It has been found that by an application of an'adhesive emulsion of the pressure sensitive type to the fibers forming the gasket fringe 32, when the filter unit is placed in the duct, a degree of adhesion of certain of the fibers to the inner duct surface is obtained. This facilitates suspension of the filter unit in the upright duct. The same material is useful for welding certain edge fibers together, as described, and to hold the pad to the frame and impaling pins.
Also, in certain installations, the entire pad may be sprayed with a dilute solution of an adhesive of the pressure sensitive type, whereby a fewv fibers at least'are welded together and thus strengthen and make the pad more rigid. In such case the pad to a degree becomes self-supporting, and, on occasion, the frame work may be omitted.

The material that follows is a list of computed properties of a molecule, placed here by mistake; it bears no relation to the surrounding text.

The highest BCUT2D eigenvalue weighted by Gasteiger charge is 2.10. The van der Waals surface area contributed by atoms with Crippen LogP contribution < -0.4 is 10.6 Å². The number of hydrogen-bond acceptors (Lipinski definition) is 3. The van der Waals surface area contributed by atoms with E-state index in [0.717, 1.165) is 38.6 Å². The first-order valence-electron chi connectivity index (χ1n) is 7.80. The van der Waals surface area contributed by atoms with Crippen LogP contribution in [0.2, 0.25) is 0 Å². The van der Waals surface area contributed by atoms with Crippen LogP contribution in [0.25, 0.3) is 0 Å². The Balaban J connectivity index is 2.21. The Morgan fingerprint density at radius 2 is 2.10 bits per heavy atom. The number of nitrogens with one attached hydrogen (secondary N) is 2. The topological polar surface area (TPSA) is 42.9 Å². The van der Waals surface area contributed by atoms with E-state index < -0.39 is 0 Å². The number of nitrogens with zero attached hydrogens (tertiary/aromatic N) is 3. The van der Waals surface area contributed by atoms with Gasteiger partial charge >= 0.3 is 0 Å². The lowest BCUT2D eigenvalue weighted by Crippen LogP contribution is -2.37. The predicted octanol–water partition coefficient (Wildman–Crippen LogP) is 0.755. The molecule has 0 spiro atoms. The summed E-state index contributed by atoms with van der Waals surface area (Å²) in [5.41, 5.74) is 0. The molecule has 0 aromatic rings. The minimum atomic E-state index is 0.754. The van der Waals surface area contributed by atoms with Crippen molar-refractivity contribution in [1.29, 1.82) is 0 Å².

While I have shown and described particular embodiments of my invention, it will occur to those skilled in the art that various changes and modifications may be made without departing from the invention, and I therefore aim in the appended claims to cover all such changes and modifications as fall within the true spirit and scope of my invention.
Having thus described my invention, I claim: